Today, Michelle and I rode our motorcycles down to pay our respects to one such soldier who gave it all on the field of battle. Danny Dietz. Petty Officer 2nd Class Dietz was a 25 year old Navy Seal who epitomized honor, duty, and valor on the battlefield. Wounded seriously 5 times, Danny fought hard to protect the lives of his three teammates during an intense gunfight in Afghanistan in June of 2005. His injuries were so severe that no one would have blamed him for not continuing to pour out precision fire into the enemy’s ranks. But he did. He kept fighting with the complete and total selflessness of someone who cares deeply about his teammates above himself. His story is documented in Marcus Luttrell’s book Lone Survivor. Danny and the rest of his SEAL team’s story is shocking and amazing and should be required reading of every American. It shows the level of sacrifice our warriors put out every day.
Danny is from Littleton, Colorado and a local artist was so moved by his story he created a bronze sculpture to honor his sacrifice. The monument is moving and emotional to stand next to. Today, Michelle and I were the only ones there to view his memorial. But we weren’t the first. Many had come by and placed something on the monument in thanks. The cool breeze was blowing dried up leaves across the grass. Cars would cruise by with the drivers oblivious to the soldier whose gaze will stare forward into eternity, on guard, preventing them from harm. His posture in the statue is strong, head up, eyes forward as if scanning for threats. His jaw is set with fierce determination. His hands cradle his weapon like a craftsman’s tool. It is an amazing work of art.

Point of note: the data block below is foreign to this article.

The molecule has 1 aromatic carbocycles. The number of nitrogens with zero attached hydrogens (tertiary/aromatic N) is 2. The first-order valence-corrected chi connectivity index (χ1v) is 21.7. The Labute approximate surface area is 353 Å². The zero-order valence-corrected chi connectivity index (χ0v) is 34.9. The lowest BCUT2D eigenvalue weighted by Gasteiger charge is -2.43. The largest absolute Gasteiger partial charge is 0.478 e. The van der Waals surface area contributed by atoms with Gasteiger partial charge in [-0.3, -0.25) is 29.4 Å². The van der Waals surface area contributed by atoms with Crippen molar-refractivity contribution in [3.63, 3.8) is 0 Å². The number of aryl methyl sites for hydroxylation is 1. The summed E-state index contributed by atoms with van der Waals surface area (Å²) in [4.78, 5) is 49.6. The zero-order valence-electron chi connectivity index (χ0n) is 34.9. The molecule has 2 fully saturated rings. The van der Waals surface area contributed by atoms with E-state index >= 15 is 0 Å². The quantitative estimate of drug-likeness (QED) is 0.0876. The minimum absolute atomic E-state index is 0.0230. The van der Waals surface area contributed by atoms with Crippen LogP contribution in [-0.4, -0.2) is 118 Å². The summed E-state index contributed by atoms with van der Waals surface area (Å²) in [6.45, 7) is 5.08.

But it is more than a statue honoring one soldier. It stands for the thousands of men and women who have stepped willingly into harms way and been wounded or killed to protect our freedoms and America’s interests. Every city in our great country should have one of these statues of a local hero who gave it all. But they don’t. This one almost didn’t get built because the local parents and neighbors thought it was bad form to place a statue of a soldier holding his weapon so near a school. Their ignorance and focus was on the gun, not the story of heroism. But justice and honor prevailed and this monument to courage was permanently fixed in place.
This year, take a minute and support someone who fought for you by making a donation to any fine soldier supporting agency such as Wounded Warrior Project (http://www.woundedwarriorproject.org/) or the USO (https://www.uso.org/) . You can even reach out and organize a package delivery to any soldier in any theater of battle (http://adoptaplatoon.org/site/). But most of all, simply don’t forget them this veteran’s day.
Tim “Top Fueler” Buhler